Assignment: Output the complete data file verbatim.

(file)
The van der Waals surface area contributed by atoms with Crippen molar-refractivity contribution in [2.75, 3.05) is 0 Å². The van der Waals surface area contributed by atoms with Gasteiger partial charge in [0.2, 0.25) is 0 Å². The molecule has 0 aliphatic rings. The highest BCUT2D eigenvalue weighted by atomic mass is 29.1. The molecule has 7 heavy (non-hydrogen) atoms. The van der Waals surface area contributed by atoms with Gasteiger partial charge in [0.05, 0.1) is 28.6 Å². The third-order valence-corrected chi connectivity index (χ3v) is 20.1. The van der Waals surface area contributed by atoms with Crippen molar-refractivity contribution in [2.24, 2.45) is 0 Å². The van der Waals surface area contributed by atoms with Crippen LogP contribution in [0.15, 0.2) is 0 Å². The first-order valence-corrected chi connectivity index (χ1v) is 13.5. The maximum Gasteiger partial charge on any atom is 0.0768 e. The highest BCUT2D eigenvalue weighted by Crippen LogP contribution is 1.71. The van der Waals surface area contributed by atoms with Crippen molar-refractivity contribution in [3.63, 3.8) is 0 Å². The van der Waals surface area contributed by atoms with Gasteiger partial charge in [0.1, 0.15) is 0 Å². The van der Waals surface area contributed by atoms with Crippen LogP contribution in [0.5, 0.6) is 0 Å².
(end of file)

The van der Waals surface area contributed by atoms with Crippen molar-refractivity contribution in [2.75, 3.05) is 0 Å². The van der Waals surface area contributed by atoms with Gasteiger partial charge in [0.2, 0.25) is 0 Å². The molecule has 0 aliphatic rings. The highest BCUT2D eigenvalue weighted by atomic mass is 29.1. The molecule has 7 heavy (non-hydrogen) atoms. The van der Waals surface area contributed by atoms with Gasteiger partial charge in [0.05, 0.1) is 28.6 Å². The third-order valence-corrected chi connectivity index (χ3v) is 20.1. The van der Waals surface area contributed by atoms with Crippen molar-refractivity contribution in [2.24, 2.45) is 0 Å². The van der Waals surface area contributed by atoms with Crippen LogP contribution in [0.15, 0.2) is 0 Å². The first-order valence-corrected chi connectivity index (χ1v) is 13.5. The maximum Gasteiger partial charge on any atom is 0.0768 e. The highest BCUT2D eigenvalue weighted by Crippen LogP contribution is 1.71. The van der Waals surface area contributed by atoms with Crippen molar-refractivity contribution in [3.63, 3.8) is 0 Å². The van der Waals surface area contributed by atoms with Gasteiger partial charge in [0.1, 0.15) is 0 Å². The van der Waals surface area contributed by atoms with Crippen LogP contribution in [0.5, 0.6) is 0 Å².